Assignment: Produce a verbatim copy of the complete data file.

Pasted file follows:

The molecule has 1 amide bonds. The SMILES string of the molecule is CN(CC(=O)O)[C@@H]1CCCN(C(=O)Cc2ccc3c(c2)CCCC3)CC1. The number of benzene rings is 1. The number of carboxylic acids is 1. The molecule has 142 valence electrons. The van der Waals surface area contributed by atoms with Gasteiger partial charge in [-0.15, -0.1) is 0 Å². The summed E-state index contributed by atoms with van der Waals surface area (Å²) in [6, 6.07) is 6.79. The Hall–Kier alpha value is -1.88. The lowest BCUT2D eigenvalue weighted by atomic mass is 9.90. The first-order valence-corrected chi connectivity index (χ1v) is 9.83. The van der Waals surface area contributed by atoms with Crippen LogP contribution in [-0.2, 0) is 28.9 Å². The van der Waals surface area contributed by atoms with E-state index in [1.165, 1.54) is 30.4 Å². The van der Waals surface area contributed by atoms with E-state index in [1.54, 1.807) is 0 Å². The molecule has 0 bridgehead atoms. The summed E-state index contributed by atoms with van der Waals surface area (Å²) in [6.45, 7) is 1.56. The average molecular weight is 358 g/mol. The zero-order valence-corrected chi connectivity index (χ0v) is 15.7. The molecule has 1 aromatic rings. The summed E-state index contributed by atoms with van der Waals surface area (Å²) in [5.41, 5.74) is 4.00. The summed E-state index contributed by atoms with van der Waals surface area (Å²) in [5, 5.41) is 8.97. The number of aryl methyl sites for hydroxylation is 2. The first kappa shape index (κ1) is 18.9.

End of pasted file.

The molecule has 1 amide bonds. The SMILES string of the molecule is CN(CC(=O)O)[C@@H]1CCCN(C(=O)Cc2ccc3c(c2)CCCC3)CC1. The number of benzene rings is 1. The number of carboxylic acids is 1. The molecule has 142 valence electrons. The van der Waals surface area contributed by atoms with Gasteiger partial charge in [-0.15, -0.1) is 0 Å². The summed E-state index contributed by atoms with van der Waals surface area (Å²) in [6, 6.07) is 6.79. The Hall–Kier alpha value is -1.88. The lowest BCUT2D eigenvalue weighted by atomic mass is 9.90. The first-order valence-corrected chi connectivity index (χ1v) is 9.83. The van der Waals surface area contributed by atoms with Crippen LogP contribution in [-0.2, 0) is 28.9 Å². The van der Waals surface area contributed by atoms with E-state index in [1.165, 1.54) is 30.4 Å². The van der Waals surface area contributed by atoms with E-state index in [1.54, 1.807) is 0 Å². The molecule has 0 bridgehead atoms. The summed E-state index contributed by atoms with van der Waals surface area (Å²) in [6.45, 7) is 1.56. The average molecular weight is 358 g/mol. The zero-order valence-corrected chi connectivity index (χ0v) is 15.7. The molecule has 1 aromatic rings. The summed E-state index contributed by atoms with van der Waals surface area (Å²) in [5.41, 5.74) is 4.00. The summed E-state index contributed by atoms with van der Waals surface area (Å²) in [5, 5.41) is 8.97. The number of aryl methyl sites for hydroxylation is 2. The first kappa shape index (κ1) is 18.9.